Forum (GEF) defines competitiveness as the set of institutions, policies, and factors that determine the level of productivity of a country. The level of productivity, in turn, sets the sustainable level of prosperity that can be earned by an economy. The GEF group all these components into 12 pillars of economic competitiveness. These are as Institutions, Infrastructure, Macroeconomic stability, Health and primary education, Higher education and training, Goods market efficiency, Labor market efficiency, Financial market
sophistication, Technological readiness, Market size, Business sophistication, and Innovation. At micro level, a firm is said to be competitive if it is profitable and maintains or gains market share in a world of fair and free markets with intense domestic and international competition. The IMF defines the competitiveness as an appropriate level of competitiveness in the short run is typically associated with the value of the real exchange rate, which, in conjunction with other domestic policies ensures both internal and external balance. In the long run competitiveness is more generally
defined in terms of an economy’s ability to support increases in living standards. According to the OECD countries, the degree to which a country can, under free trade and free market conditions, produce goods and services which meet the test of international markets, while simultaneously maintaining and expanding the real incomes of its people over the long term. The European Commission defines competitiveness as the ability of an economy to provide its people with high and rising standards of living and high rates of employment on a sustainable basis.
The Drivers of Competitiveness:
Productivity, which measures efficiency of resources used to produce goods and services, is the long-term driver of competitiveness. Only growth in productivity will allow firms to compete internationally and maintain and improve real income. The new investments in education and skills, machinery and equipment, physical and technological infrastructure and innovation (including commercialization) will all contribute to improvements in productivity, competitiveness and prosperity. A sound macroeconomic, political, legal, and social context creates the potential for competitiveness, but is not sufficient. Movements in exchange rates also will impact the cost structure and relative output price in the short to medium-term. According to Michael Porter there are three Stages of Competitive Development, Factor driven economy that is macro economy, political, and legal stability with efficient basic three infrastructure and lowering the regulatory costs of doing business. The investment driven economy should be local competition, market openness and incentives and rules encouraging productivity as well as cluster development and then finally Innovation driven economy would be with advanced skills, advanced infrastructure, incentives and rules encouraging innovation and cluster upgrading.
Bangladesh Trade Overview:
Bangladesh economic growth over the last half decade is more than 6 percentages and fastest real trade growth country rank 13th out of 152 countries (WTI 2008) is emerging economy in South Asia. The real export growth is more than 9 percent higher than all other south Asian countries except India (WTI 2008). Bangladesh export share to GDP was 10 percent in 2004 which was the lower than India, Pakistan, Sri Lanka, even Cambodia just higher than some least developed Countries in Africa. The export share to GDP has been increasing over the year but not very significant. The export share to GDP in 2007 is 17 percent (Export Promotion Bureau 2008). However, Bangladesh launched comprehensive trade reforms in the early 1990s that included substantial reduction of tariffs, removal of quantitative restrictions, and moves from multiple to a unified exchange rate and from a fixed to freely floating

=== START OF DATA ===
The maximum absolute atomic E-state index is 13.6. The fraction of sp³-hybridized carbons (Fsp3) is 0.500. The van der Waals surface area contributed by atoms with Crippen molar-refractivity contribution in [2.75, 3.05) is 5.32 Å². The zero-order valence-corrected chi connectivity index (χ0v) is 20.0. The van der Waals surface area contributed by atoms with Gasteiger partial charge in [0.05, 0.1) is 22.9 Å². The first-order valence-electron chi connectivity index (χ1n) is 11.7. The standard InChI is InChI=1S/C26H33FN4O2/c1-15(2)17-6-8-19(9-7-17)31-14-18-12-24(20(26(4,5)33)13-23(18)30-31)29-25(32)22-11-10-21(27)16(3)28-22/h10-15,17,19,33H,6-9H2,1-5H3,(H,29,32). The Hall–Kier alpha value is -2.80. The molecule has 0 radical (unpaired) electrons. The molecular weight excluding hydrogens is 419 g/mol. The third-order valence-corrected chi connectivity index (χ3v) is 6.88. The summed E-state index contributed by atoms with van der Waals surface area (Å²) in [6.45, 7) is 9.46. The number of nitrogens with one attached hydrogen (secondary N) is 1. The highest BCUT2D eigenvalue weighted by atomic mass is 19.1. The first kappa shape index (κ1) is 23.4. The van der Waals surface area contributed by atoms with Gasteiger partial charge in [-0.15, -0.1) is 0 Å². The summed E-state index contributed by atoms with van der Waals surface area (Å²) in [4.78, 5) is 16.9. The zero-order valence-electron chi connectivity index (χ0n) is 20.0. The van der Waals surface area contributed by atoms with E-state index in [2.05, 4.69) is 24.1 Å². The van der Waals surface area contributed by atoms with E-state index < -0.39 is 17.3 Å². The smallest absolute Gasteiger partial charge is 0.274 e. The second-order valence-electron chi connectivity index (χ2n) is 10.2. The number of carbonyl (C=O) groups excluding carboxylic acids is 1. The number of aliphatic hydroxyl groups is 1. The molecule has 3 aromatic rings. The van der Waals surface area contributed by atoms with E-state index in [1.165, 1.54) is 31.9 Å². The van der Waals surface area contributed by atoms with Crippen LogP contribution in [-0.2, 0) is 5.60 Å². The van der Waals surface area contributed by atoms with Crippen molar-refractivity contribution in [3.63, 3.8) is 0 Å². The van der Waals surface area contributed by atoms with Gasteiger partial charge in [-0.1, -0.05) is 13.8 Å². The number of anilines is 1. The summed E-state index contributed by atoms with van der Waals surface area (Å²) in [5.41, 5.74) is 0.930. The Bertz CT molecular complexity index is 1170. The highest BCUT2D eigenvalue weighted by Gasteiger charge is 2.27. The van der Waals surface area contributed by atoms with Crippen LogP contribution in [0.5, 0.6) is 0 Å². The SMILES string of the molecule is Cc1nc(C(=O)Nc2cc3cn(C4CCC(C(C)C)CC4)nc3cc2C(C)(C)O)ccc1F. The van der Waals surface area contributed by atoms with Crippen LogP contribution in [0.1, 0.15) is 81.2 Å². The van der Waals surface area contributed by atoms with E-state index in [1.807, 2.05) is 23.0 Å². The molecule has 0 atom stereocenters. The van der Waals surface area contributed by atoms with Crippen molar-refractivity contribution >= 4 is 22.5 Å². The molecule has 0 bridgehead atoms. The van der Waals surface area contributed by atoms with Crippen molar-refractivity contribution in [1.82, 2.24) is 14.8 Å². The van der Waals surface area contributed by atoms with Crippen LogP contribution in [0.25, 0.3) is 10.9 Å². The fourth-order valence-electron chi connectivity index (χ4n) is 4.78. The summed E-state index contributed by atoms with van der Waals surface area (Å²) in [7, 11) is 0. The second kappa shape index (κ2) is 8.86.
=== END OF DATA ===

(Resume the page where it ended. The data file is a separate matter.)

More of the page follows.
exchange rate system to increase its export performance. Nonetheless, the economy is still saddled with one of the least liberal trade policy regimes in the world, reflected in its rank near the bottom (140th out of 152 countries) on the latest Trade (MFN) Tariff Restrictiveness Index (TTRI) (WTI 2008). The MFN applied simple tariff average of 14.14 percent in 2007 is lower than its late 1990s average of 21.8 percent and similar to the regional mean, which however is lower compared to India. The garments export industry is allowed duty free import of raw materials. The maximum tariff rate (inclusive of ad valorem equivalents of specific tariffs) has declined from a high of 300 percent in the late 1990s to just 25 percent in 2007 (WTI 2008). The country has liberalized its banking and telecommunication sectors. Although, Bangladesh did not make any commitment in financial sector under GATS but the rate of liberalization in the financial sector has been quite rapid. This is a sector where Bangladesh has limited export but very crucial for country’s economic development. However, the low overall GATS commitment suggests ample room for greater future multilateral commitments to services liberalization.
GDP Growth Rate of South Asian Countries
GDP Growth Rate (%) of Selected South
GDP Annual Growth rate
1. World Trade Indicators 2008
2. Prof. Michael E. Porter, International Cluster Competitiveness Project,
3. World Development Indicators, 2008
Bangladesh Export Performance:
Bangladesh’s export boom for in the 1990s particularly the rapid expansion of the readymade garment (RMG) exports under the umbrella o f the Multi-Fibre Arrangement (MFA) and under the WTO Agreement on Textiles and Clothing (ATC). The RMG sector contributes 10.5 percent to GDP and more than 78 percent of the country’s export earnings and directly employing around 4.5 million workers and